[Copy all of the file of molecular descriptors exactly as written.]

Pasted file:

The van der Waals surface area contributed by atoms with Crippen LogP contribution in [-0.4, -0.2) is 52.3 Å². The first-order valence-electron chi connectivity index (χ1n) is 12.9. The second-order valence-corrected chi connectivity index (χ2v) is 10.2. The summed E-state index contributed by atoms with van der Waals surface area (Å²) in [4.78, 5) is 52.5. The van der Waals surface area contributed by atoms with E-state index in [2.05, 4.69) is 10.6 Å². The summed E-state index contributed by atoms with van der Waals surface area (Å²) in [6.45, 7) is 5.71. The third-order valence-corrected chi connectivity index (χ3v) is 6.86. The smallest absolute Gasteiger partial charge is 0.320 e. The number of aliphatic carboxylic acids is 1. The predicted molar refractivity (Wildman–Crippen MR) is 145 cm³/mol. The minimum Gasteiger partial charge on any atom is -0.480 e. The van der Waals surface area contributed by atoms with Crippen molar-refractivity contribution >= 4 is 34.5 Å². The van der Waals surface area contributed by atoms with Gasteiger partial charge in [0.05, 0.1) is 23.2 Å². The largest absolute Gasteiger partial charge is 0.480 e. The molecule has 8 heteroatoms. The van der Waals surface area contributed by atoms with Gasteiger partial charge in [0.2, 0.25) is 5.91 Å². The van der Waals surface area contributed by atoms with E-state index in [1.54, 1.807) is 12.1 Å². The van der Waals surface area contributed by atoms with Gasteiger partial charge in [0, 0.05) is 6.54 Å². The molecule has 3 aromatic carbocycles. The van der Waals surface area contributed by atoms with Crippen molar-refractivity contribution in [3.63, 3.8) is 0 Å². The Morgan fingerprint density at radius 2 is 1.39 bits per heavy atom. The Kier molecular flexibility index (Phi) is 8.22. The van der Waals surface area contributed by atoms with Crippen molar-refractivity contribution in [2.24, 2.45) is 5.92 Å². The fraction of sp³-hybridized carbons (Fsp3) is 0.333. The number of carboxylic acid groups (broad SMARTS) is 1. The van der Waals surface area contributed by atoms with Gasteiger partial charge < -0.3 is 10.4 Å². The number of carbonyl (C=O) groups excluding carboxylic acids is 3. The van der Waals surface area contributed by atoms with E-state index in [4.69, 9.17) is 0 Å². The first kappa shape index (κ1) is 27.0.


The van der Waals surface area contributed by atoms with Crippen LogP contribution in [-0.4, -0.2) is 52.3 Å². The first-order valence-electron chi connectivity index (χ1n) is 12.9. The second-order valence-corrected chi connectivity index (χ2v) is 10.2. The summed E-state index contributed by atoms with van der Waals surface area (Å²) in [4.78, 5) is 52.5. The van der Waals surface area contributed by atoms with E-state index in [2.05, 4.69) is 10.6 Å². The summed E-state index contributed by atoms with van der Waals surface area (Å²) in [6.45, 7) is 5.71. The third-order valence-corrected chi connectivity index (χ3v) is 6.86. The smallest absolute Gasteiger partial charge is 0.320 e. The number of aliphatic carboxylic acids is 1. The predicted molar refractivity (Wildman–Crippen MR) is 145 cm³/mol. The minimum Gasteiger partial charge on any atom is -0.480 e. The van der Waals surface area contributed by atoms with Crippen molar-refractivity contribution >= 4 is 34.5 Å². The van der Waals surface area contributed by atoms with Gasteiger partial charge in [0.05, 0.1) is 23.2 Å². The largest absolute Gasteiger partial charge is 0.480 e. The molecule has 8 heteroatoms. The van der Waals surface area contributed by atoms with Gasteiger partial charge in [0.2, 0.25) is 5.91 Å². The van der Waals surface area contributed by atoms with E-state index in [1.54, 1.807) is 12.1 Å². The van der Waals surface area contributed by atoms with Gasteiger partial charge in [0, 0.05) is 6.54 Å². The molecule has 3 aromatic carbocycles. The van der Waals surface area contributed by atoms with Crippen molar-refractivity contribution in [3.63, 3.8) is 0 Å². The Morgan fingerprint density at radius 2 is 1.39 bits per heavy atom. The Kier molecular flexibility index (Phi) is 8.22. The van der Waals surface area contributed by atoms with Crippen molar-refractivity contribution in [2.24, 2.45) is 5.92 Å². The fraction of sp³-hybridized carbons (Fsp3) is 0.333. The number of carboxylic acid groups (broad SMARTS) is 1. The van der Waals surface area contributed by atoms with Gasteiger partial charge < -0.3 is 10.4 Å². The number of carbonyl (C=O) groups excluding carboxylic acids is 3. The van der Waals surface area contributed by atoms with E-state index in [4.69, 9.17) is 0 Å². The first kappa shape index (κ1) is 27.0.